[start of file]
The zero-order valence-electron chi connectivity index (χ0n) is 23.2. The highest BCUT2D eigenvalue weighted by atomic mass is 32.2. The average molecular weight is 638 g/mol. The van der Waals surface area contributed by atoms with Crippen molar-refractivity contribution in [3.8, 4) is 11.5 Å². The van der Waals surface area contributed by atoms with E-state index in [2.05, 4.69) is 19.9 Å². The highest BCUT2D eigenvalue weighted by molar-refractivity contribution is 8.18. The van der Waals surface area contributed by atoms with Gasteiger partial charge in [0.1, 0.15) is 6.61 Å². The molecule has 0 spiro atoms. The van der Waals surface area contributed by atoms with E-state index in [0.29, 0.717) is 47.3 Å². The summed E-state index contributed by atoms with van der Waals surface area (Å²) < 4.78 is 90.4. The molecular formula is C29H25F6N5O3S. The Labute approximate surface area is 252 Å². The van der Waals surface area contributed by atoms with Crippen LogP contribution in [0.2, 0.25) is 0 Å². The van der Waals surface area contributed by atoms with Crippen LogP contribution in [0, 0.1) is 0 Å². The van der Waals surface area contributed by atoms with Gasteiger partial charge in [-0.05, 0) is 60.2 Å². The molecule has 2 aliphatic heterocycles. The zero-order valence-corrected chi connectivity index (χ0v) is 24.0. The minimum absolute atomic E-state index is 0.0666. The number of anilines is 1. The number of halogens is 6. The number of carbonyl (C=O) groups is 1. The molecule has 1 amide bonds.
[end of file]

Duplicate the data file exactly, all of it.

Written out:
The zero-order valence-electron chi connectivity index (χ0n) is 23.2. The highest BCUT2D eigenvalue weighted by atomic mass is 32.2. The average molecular weight is 638 g/mol. The van der Waals surface area contributed by atoms with Crippen molar-refractivity contribution in [3.8, 4) is 11.5 Å². The van der Waals surface area contributed by atoms with E-state index in [2.05, 4.69) is 19.9 Å². The highest BCUT2D eigenvalue weighted by molar-refractivity contribution is 8.18. The van der Waals surface area contributed by atoms with Gasteiger partial charge in [0.1, 0.15) is 6.61 Å². The molecule has 0 spiro atoms. The van der Waals surface area contributed by atoms with E-state index in [0.29, 0.717) is 47.3 Å². The summed E-state index contributed by atoms with van der Waals surface area (Å²) < 4.78 is 90.4. The molecular formula is C29H25F6N5O3S. The Labute approximate surface area is 252 Å². The van der Waals surface area contributed by atoms with Crippen LogP contribution in [0.2, 0.25) is 0 Å². The van der Waals surface area contributed by atoms with Crippen LogP contribution in [0, 0.1) is 0 Å². The van der Waals surface area contributed by atoms with Gasteiger partial charge in [-0.05, 0) is 60.2 Å². The molecule has 2 aliphatic heterocycles. The zero-order valence-corrected chi connectivity index (χ0v) is 24.0. The minimum absolute atomic E-state index is 0.0666. The number of anilines is 1. The number of halogens is 6. The number of carbonyl (C=O) groups is 1. The molecule has 1 amide bonds.